Strands

I

Follow your dream. Not in the vague, airy-fairy way they tell you to at school. Your dream is a fox in a wood, spiced with red-russet fur. You can just see it through the trees, the splash of its tail, or perhaps all you have of it is its smell. Maybe there’s a paw print peeking out of the leaf mould. These are the clues you have to follow. But you cannot chase the fox at the expense of the forest. You cannot just run. To follow this dream you have to stop and fall back into the scene, into the bark like a shroud on every tree, the rich scent of the earth after rain, the clouds come down almost to the ground. Notice these things, make them a part of you, melt into them like a leaf breaks down into the soil. And when all that is left of you is a breath on the air, the fox will appear before you, a red sun in the clearing, all the dream you have ever needed or known.

II

Now you can hear them, because you are quiet. Your words, softly bursting snowdrops of the brain, blossoming only where the soil is thin. Putting roots down into you and shooting up in buds and leaves on the strength of the nutrients they find. But they are not your flowers. People will come past and stare into your garden and say gosh, what a splendid crop of snowdrops. What a good gardener our neighbour is. And you’ll smile behind your curtains and say nothing. Because you know the truth. You didn’t grow those flowers. You just gave them a space to grow themselves. A place where the soil is thin but borders on something deeper. A place coned in quiet. The only thing you ever had to do to make this garden prosper is to say nothing, and let the sun and rain reach through you to the blooms.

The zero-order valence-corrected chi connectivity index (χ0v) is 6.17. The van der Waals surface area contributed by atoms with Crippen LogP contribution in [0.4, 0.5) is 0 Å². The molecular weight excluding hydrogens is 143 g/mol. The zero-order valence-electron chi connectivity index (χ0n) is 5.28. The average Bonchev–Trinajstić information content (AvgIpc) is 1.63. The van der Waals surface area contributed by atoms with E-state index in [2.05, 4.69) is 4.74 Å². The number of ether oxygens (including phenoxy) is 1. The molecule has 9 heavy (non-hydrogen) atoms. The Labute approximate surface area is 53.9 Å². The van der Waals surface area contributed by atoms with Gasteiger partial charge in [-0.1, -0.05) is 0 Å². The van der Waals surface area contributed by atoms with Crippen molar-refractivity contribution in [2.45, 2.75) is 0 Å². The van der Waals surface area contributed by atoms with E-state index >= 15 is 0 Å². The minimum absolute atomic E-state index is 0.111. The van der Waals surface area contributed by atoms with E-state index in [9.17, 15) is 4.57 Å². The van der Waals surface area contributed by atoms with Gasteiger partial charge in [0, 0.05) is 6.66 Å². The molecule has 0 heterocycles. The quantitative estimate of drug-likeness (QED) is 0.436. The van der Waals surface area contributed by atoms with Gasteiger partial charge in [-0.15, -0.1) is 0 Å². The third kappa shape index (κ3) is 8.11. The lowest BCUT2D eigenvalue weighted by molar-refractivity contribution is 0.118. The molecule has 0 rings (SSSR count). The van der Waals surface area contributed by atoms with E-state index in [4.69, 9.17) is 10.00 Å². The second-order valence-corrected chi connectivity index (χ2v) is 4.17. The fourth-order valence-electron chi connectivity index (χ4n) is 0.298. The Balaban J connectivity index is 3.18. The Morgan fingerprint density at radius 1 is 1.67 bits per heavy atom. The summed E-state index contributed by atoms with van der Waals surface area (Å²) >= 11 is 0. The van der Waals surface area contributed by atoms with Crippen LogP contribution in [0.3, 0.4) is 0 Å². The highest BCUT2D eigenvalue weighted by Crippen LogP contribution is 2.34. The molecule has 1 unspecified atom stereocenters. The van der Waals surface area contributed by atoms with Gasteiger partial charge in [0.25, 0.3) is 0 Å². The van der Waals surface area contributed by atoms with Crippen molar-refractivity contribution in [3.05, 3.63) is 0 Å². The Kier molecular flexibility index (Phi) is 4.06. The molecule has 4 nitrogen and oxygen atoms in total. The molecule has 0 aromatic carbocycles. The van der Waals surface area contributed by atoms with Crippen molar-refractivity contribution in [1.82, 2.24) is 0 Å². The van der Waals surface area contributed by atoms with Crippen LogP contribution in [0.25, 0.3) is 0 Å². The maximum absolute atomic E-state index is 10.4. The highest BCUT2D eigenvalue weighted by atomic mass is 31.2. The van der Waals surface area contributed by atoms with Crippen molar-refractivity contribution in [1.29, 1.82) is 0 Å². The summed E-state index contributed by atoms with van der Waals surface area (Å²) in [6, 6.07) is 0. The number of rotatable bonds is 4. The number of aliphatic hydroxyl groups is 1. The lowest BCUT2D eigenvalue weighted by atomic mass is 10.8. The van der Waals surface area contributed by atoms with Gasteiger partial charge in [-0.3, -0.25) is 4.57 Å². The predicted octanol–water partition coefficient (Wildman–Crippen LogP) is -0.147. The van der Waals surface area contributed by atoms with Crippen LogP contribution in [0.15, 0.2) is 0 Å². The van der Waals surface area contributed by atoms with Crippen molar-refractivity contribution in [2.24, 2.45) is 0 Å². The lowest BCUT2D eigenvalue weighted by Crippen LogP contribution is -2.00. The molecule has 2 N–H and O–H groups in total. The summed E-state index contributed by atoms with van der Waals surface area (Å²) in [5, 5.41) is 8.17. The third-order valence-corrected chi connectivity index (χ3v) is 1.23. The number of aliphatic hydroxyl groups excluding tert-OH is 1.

III

Every atom of you produces sunlight. The odds and ends that make up your heart, they remember being stars. People squint at you, and they see not just light but the history of light, flaring back beyond the bounds of the universe they know. You glow. You gleam in a way that makes trees find their hips and sway, makes mountains consent to becoming sand. Your body odor has a sweetness that others do not carry: a whiff of the first apple, the scent of every seed that has grown to fruit over the aching ages when you yourself were growing out of being a star and into being a man. You are alive, brother, because you are the memory of dead things. And so the winter fears you. It scurries back damply from your feet, leaves you dancing on nothing but dirt. And because you know how to be a man you put down roots, you grow there. And because you know how to be a star, you glow.

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